Nasty Vaccine-Preventable Diseases are Just a Plane Ride Away
Thanks to immunizations, we are so close to eradicating diseases such as polio, measles, mumps, and pertussis that we widely regard them as a thing of the past.
Other countries are not so lucky. People living in parts of Africa, South America, Asia, and Eastern Europe do not have easy access to immunizations, and are all too aware of the devastating effects of these nasty and preventable diseases.
As our society becomes more transient and international travel rises, we create more links to non-vaccinated and possibly infected individuals. This means that, while you or your child may not actually travel to Ethiopia, she may come in contact with someone who has.
Just this week the West Seattle Herald published an article alerting the local public of possible exposure to measles. Washington King County confirmed a case of a child who became infected while traveling outside the U.S., and was contagious on the trip back home.
Most people in the exposed area have been vaccinated, so risk to the general population is low. However, Health Officials stated that “persons who are unvaccinated, pregnant women, infants less than six months of age and persons with weakened immune systems are at higher risk if exposed to measles.”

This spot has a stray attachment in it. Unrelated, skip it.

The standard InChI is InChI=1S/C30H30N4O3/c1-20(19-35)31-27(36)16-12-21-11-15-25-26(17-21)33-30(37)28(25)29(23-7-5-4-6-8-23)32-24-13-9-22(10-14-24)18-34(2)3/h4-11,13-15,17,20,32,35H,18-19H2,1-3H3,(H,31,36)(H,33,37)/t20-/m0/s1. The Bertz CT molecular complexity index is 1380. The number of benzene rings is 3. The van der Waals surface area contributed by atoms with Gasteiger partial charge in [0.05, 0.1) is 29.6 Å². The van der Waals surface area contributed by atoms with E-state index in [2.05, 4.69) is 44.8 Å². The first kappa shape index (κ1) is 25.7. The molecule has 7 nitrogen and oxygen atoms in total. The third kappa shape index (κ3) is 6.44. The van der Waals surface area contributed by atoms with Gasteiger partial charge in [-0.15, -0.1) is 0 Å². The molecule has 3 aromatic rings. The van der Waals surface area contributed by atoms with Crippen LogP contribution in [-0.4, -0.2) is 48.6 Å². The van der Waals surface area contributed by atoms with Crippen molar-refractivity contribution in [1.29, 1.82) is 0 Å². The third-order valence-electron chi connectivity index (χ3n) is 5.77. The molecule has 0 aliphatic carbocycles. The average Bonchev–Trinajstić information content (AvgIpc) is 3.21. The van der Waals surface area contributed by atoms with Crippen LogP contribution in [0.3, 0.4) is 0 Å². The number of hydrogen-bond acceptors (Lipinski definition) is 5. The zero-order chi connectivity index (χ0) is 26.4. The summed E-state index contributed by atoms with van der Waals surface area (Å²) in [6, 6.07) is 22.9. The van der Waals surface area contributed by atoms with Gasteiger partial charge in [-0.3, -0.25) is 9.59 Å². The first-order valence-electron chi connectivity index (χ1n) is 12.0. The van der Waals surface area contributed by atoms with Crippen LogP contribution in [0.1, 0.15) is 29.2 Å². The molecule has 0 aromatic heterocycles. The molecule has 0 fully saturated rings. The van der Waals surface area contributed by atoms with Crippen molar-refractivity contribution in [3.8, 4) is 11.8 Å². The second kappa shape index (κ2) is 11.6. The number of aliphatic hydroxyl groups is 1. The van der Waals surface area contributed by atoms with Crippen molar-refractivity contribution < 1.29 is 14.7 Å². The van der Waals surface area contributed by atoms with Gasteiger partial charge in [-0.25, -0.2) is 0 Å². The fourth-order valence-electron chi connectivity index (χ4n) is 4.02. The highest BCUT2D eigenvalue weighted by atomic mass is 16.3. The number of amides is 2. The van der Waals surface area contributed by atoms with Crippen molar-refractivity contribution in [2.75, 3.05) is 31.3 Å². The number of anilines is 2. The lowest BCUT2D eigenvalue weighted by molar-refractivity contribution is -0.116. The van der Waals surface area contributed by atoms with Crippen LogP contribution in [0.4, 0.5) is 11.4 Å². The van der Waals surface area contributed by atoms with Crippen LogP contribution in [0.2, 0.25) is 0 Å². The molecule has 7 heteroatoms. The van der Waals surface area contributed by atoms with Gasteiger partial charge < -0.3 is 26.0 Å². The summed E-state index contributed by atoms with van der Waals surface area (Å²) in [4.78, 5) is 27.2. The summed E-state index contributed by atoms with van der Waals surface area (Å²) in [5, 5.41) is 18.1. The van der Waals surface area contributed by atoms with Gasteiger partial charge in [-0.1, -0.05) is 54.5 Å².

Also this month, news broke of a mumps outbreak in New Jersey and New York. Currently, the outbreak has sickened 1, 521 people; the first infected individual was an 11-year-old boy who became infected while visiting Great Britain and brought it back to summer camp. The mumps outbreak is the worst since 2006, when there was an 11-state outbreak that sickened 2,597 people.
Parents who continue to worry about vaccinating your child please consider this: in the days before the mumps vaccine was introduced in 1967, huge waves of mumps spread across the nation every few years. Now, thankfully, we only see 387 mumps cases annually.
We’ve seen the impact of a handful of infected individuals; let this not become a regular occurrence in our children’s futures. Immunize your child. Give your child the defense she needs to stay healthy.
The diseases we thought were confined to our grandparents’ time or to a land far away are making their way to the U.S. present—and possibly to your child’s school or summer camp. How does this affect your views on immunization? Does it concern you that non-vaccinated children risk exposing themselves and at-risk (i.e. infants, pregnant women, unvaccinated, or non-immune) members of our community?